From the Island of the Royal Potato
The Sacred Cow
The Soiled Bean
The Blue Jumper
The Golden Goose
And the Gilded Lily
Miyeu souhaits pour Noué et la Nouvelle Année!
So far it’s been gales all round. Today saw a gust of 165mph (143.4kts) recorded atop Cairngorm Summit in Scotland, not far off the all time U.K. wind speed record set there on 20 March 1986 at 173mph (150.33kts). Interesting research into the present violent storm by the Met Office.
Nothing near that in the Channel Islands, nonetheless with full moon tomorrow, in this weather even modest spring tides mean most beaches are non-existent at high water. A curlew (Numenius arquata), or courlis in French. Europe’s largest wader, sheltering on grazing land in St Peter…
A marsh harrier (Circus aeruginosus), over St Ouen’s Bay, with La Rocco Tower and La Corbière behind. Twenty seven of these magnificent birds, the largest of the harriers, were recorded coming into roost at St Ouen’s Pond one evening this autumn. Photograph taken from La Rue de la Campagne.
La Rocco Tower, one of the Island’s ‘newest’ and more correctly known as Gordon’s Tower, has a fascinating history. An extract from Peter Manton’s (1995) Jersey Weather and Tides reads as follows:
“Built between 1796 and 1801 as part of the defences against Napoleon. Before the war the States let the tower out to Lady Houston, an eccentric who had a yacht with the words “Wake up England” in huge letters which were illuminated at night when anchored in the Solent. She was often seen wandering about the deck in pink pyjamas, a scandal in those days. One day a man called on her in Jersey and asked for £100,000. He left with a flea in his ear. The next day her chauffeur delivered a cheque for the full amount. It was not even in an envelope. The man R.J. Mitchell, went on to develop the Spitfire, which, arguably, saved Britain and the Free World.”
I was once told that Mitchell was in a queue to leave the Island when the cheque arrived. There is also mention of this story in former Bailiff Sir Peter Crill’s autobiography. La Rocco Tower will be available to rent from Jersey Heritage in 2012.
In other news… We are delighted that the Constable of St Helier was successful in his bid to defer decision time on the La Folie site, the subject of an earlier blog: HERITAGE. It would be great to see the beginnings of a long overdue ‘Sinel renaissance’ take root between the English and French Harbours. More on this idea in a future post.
Lastly, we’ve begun to play with moving pictures: Sea Jersey YouTube Channel ~ c’est parti!
St Ouen's Mill and Church from Les Blanches Banques…
In time honoured tradition, as is often the Jersey way, this post was conceived on the back of an envelope, on Friday. It is offered purely as an encouragement to think about the future of renewable energy in our region.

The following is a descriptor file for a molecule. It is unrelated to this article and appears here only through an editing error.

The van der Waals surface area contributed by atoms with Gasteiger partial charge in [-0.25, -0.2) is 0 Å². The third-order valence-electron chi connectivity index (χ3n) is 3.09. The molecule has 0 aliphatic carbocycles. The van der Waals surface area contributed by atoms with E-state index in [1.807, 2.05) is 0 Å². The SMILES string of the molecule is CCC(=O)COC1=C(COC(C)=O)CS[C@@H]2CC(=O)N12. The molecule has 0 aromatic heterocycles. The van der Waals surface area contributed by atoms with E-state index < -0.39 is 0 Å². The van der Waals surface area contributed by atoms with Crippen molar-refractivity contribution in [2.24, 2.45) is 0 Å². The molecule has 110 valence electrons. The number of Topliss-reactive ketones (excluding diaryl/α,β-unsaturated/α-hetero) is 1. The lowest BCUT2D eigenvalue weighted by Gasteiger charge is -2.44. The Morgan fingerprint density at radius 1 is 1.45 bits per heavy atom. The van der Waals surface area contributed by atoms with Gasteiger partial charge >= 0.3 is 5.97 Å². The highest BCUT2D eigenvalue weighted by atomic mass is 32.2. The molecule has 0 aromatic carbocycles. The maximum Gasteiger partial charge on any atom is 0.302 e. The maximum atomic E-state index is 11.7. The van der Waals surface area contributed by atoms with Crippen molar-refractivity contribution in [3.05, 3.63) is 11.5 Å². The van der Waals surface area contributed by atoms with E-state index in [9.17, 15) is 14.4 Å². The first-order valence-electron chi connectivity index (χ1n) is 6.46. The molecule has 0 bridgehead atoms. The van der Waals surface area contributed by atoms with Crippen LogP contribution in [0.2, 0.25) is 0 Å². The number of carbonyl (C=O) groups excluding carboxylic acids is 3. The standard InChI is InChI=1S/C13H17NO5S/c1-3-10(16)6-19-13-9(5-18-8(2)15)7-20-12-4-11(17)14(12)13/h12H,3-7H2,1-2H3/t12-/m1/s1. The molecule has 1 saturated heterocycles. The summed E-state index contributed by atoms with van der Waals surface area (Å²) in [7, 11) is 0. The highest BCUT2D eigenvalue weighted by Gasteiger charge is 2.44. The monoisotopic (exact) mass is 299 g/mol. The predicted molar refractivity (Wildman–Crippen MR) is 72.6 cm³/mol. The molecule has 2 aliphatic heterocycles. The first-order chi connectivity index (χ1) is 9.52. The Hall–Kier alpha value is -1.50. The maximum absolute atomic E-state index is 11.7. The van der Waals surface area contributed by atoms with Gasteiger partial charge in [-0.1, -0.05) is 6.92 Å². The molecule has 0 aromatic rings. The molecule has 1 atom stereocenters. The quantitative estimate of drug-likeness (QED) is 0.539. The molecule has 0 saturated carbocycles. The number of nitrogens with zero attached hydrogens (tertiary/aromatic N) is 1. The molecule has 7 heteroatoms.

Earlier this week German industrial giant Siemens AG formally launched a new direct drive 6 megawatt wind turbine. Designed specifically for installation in challenging offshore locations, Siemens “expect the SWT-6.0 turbine to become the new standard for offshore wind power projects around the globe”. An informative article describing these massive 'engines' can be found on Sustainable Guernsey.
To put 6 megawatts in perspective, the back of our envelope tells us:
Jersey peak winter electricity demand = 158MW
Typical minimum summer demand = 36MW
On the basis of a reasonable 10MW potential installed generating capacity per km² of seabed, a notional 160MW facility would require the development of roughly 16km² or 0.8% of Jersey's +2000km² Crown owned territorial sea, using 27 Siemens SWT-6.0's, for example.
To look at this area in another way, consider the fact that Jersey currently has the following Ramsar Wetlands of International Importance:
SE Coast of Jersey (2001) ~ 3202 hectares
Les Écréhous & Les Dirouilles (2005) ~ 5459 hectares
Les Minquiers (2005) ~ 9575 hectares
Les Pierres de Lecq (Paternosters) (2005) ~ 512 hectares
TOTAL ~ 18748 hectares = 187.5 km²
16km² represents 8.5% of the 187.5 km² currently 'protected' under the Ramsar Convention. One 6MW turbine could supply sufficient energy to service a pilot electric vehicle scheme or some similar green initiative, for example. The construction of a single new 'windmill' would provide a welcome boost to the local economy. If we might face Normandy windfarms in the foreseeable future whether we like them or not, we may as well see our own community owned generating capacity when we gaze out to sea, non?
Beyond our waters, to scale our 158 megawatt peak demand, on 29 November 2011 the European Wind Energy Association published a report Wind In Our Sails, detailing the outlook for European windpower. Some 141 gigawatts (GW) of offshore wind energy capacity is built, under construction, consented, or planned in Europe: enough to power 130 million average EU households. 1GW=1000MW.
The experimental hydrolienne or marine current turbine recently installed near Paimpol in Brittany, presently the largest in the world and the subject of a previous post, has a generating capacity of 0.5MW. Jersey's turbulent shallow seas are in fact far from ideal for this technology and current velocities are considered 'marginal'. Engineering will improve, but one must be realistic about prospects.
There is of course no one (1) future green energy solution. Some days there is simply no wind, tidal flows are not constant. Solar can make a significant contribution. Reliable French connections will remain essential and may well afford us the opportunity to usefully sell electricity in times of surplus. It is believed there has been a mill here for six hundred years or more. The present structure was bought by the States of Jersey in October 1911 for £100, to be looked after by the Harbours Committee. The top section is German.
'Blue sky thinking' never did anyone any harm, did it? 09:29:52 GMT…